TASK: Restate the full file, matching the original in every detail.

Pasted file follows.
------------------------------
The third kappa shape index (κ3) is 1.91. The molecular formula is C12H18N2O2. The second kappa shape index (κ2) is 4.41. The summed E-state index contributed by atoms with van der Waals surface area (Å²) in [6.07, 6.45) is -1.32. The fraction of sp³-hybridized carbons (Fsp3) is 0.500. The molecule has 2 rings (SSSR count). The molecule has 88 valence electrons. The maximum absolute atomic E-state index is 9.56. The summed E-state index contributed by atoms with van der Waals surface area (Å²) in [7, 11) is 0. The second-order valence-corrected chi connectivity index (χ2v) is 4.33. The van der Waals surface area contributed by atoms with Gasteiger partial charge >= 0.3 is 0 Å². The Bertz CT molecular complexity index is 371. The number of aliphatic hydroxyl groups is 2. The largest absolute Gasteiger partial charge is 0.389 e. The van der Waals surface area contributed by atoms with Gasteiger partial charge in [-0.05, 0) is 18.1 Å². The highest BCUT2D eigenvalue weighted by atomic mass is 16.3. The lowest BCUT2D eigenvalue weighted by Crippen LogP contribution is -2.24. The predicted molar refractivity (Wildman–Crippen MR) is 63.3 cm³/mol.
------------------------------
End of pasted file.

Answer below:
The third kappa shape index (κ3) is 1.91. The molecular formula is C12H18N2O2. The second kappa shape index (κ2) is 4.41. The summed E-state index contributed by atoms with van der Waals surface area (Å²) in [6.07, 6.45) is -1.32. The fraction of sp³-hybridized carbons (Fsp3) is 0.500. The molecule has 2 rings (SSSR count). The molecule has 88 valence electrons. The maximum absolute atomic E-state index is 9.56. The summed E-state index contributed by atoms with van der Waals surface area (Å²) in [7, 11) is 0. The second-order valence-corrected chi connectivity index (χ2v) is 4.33. The van der Waals surface area contributed by atoms with Gasteiger partial charge >= 0.3 is 0 Å². The Bertz CT molecular complexity index is 371. The number of aliphatic hydroxyl groups is 2. The largest absolute Gasteiger partial charge is 0.389 e. The van der Waals surface area contributed by atoms with Gasteiger partial charge in [-0.05, 0) is 18.1 Å². The highest BCUT2D eigenvalue weighted by atomic mass is 16.3. The lowest BCUT2D eigenvalue weighted by Crippen LogP contribution is -2.24. The predicted molar refractivity (Wildman–Crippen MR) is 63.3 cm³/mol.